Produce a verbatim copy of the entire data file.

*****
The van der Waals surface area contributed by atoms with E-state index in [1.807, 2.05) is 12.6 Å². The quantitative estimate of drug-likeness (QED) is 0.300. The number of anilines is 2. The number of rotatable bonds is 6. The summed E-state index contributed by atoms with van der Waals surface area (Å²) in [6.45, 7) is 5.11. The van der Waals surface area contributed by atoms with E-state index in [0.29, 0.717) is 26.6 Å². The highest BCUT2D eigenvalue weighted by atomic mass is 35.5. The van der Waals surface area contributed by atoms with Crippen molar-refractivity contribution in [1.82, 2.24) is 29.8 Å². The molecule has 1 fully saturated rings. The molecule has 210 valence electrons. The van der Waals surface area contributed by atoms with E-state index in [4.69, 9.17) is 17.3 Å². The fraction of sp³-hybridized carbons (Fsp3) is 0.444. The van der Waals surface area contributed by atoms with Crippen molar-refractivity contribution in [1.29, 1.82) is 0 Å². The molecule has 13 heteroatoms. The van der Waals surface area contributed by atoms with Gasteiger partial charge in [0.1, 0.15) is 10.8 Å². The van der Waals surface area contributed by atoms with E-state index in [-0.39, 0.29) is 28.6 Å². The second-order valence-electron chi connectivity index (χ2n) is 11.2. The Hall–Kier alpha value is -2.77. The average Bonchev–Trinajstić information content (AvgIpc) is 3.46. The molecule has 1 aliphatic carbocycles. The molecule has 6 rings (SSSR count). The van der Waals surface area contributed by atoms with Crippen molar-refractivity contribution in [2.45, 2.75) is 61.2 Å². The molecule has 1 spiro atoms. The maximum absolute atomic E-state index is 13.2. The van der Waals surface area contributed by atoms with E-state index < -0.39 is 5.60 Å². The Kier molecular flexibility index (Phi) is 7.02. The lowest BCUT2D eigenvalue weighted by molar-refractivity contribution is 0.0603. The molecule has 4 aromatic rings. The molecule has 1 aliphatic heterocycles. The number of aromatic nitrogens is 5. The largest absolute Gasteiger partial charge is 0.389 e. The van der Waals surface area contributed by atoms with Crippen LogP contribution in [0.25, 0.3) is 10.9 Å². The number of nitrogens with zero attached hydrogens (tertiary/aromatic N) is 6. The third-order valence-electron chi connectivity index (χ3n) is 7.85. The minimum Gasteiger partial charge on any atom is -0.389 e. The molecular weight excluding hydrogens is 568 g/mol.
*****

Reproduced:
The van der Waals surface area contributed by atoms with E-state index in [1.807, 2.05) is 12.6 Å². The quantitative estimate of drug-likeness (QED) is 0.300. The number of anilines is 2. The number of rotatable bonds is 6. The summed E-state index contributed by atoms with van der Waals surface area (Å²) in [6.45, 7) is 5.11. The van der Waals surface area contributed by atoms with E-state index in [0.29, 0.717) is 26.6 Å². The highest BCUT2D eigenvalue weighted by atomic mass is 35.5. The van der Waals surface area contributed by atoms with Crippen molar-refractivity contribution in [1.82, 2.24) is 29.8 Å². The molecule has 1 fully saturated rings. The molecule has 210 valence electrons. The van der Waals surface area contributed by atoms with E-state index in [4.69, 9.17) is 17.3 Å². The fraction of sp³-hybridized carbons (Fsp3) is 0.444. The van der Waals surface area contributed by atoms with Crippen molar-refractivity contribution in [1.29, 1.82) is 0 Å². The molecule has 13 heteroatoms. The van der Waals surface area contributed by atoms with Gasteiger partial charge in [0.1, 0.15) is 10.8 Å². The van der Waals surface area contributed by atoms with E-state index in [-0.39, 0.29) is 28.6 Å². The second-order valence-electron chi connectivity index (χ2n) is 11.2. The Hall–Kier alpha value is -2.77. The average Bonchev–Trinajstić information content (AvgIpc) is 3.46. The molecule has 1 aliphatic carbocycles. The molecule has 6 rings (SSSR count). The van der Waals surface area contributed by atoms with Crippen molar-refractivity contribution in [2.45, 2.75) is 61.2 Å². The molecule has 1 spiro atoms. The maximum absolute atomic E-state index is 13.2. The van der Waals surface area contributed by atoms with E-state index < -0.39 is 5.60 Å². The Kier molecular flexibility index (Phi) is 7.02. The lowest BCUT2D eigenvalue weighted by molar-refractivity contribution is 0.0603. The molecule has 4 aromatic rings. The molecule has 1 aliphatic heterocycles. The number of aromatic nitrogens is 5. The largest absolute Gasteiger partial charge is 0.389 e. The van der Waals surface area contributed by atoms with Crippen LogP contribution in [0.25, 0.3) is 10.9 Å². The number of nitrogens with zero attached hydrogens (tertiary/aromatic N) is 6. The third-order valence-electron chi connectivity index (χ3n) is 7.85. The minimum Gasteiger partial charge on any atom is -0.389 e. The molecular weight excluding hydrogens is 568 g/mol.